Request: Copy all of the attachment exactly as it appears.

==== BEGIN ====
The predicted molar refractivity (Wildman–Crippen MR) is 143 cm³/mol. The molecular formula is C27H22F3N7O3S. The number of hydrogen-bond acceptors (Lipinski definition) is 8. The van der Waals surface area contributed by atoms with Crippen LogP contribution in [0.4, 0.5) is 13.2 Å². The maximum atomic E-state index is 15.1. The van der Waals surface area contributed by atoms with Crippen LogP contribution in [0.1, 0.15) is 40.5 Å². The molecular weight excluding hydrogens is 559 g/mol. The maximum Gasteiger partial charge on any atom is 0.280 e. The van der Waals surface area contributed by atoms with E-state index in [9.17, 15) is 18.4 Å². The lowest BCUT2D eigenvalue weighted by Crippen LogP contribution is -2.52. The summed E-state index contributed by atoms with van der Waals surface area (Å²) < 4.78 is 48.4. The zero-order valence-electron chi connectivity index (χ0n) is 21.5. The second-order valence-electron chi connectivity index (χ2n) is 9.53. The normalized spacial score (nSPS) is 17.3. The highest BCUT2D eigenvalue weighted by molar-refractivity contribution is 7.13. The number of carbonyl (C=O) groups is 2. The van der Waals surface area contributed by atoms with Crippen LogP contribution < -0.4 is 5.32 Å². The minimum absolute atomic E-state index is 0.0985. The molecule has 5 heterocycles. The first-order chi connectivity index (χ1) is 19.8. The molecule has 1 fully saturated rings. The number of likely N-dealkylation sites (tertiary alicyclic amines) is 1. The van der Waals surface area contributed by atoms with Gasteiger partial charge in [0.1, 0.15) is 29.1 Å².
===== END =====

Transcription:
The predicted molar refractivity (Wildman–Crippen MR) is 143 cm³/mol. The molecular formula is C27H22F3N7O3S. The number of hydrogen-bond acceptors (Lipinski definition) is 8. The van der Waals surface area contributed by atoms with Crippen LogP contribution in [0.4, 0.5) is 13.2 Å². The maximum atomic E-state index is 15.1. The van der Waals surface area contributed by atoms with Crippen LogP contribution in [0.1, 0.15) is 40.5 Å². The molecular weight excluding hydrogens is 559 g/mol. The maximum Gasteiger partial charge on any atom is 0.280 e. The van der Waals surface area contributed by atoms with E-state index in [9.17, 15) is 18.4 Å². The lowest BCUT2D eigenvalue weighted by Crippen LogP contribution is -2.52. The summed E-state index contributed by atoms with van der Waals surface area (Å²) < 4.78 is 48.4. The zero-order valence-electron chi connectivity index (χ0n) is 21.5. The second-order valence-electron chi connectivity index (χ2n) is 9.53. The normalized spacial score (nSPS) is 17.3. The highest BCUT2D eigenvalue weighted by molar-refractivity contribution is 7.13. The number of carbonyl (C=O) groups is 2. The van der Waals surface area contributed by atoms with Crippen LogP contribution < -0.4 is 5.32 Å². The minimum absolute atomic E-state index is 0.0985. The molecule has 5 heterocycles. The first-order chi connectivity index (χ1) is 19.8. The molecule has 1 fully saturated rings. The number of likely N-dealkylation sites (tertiary alicyclic amines) is 1. The van der Waals surface area contributed by atoms with Gasteiger partial charge in [0.1, 0.15) is 29.1 Å².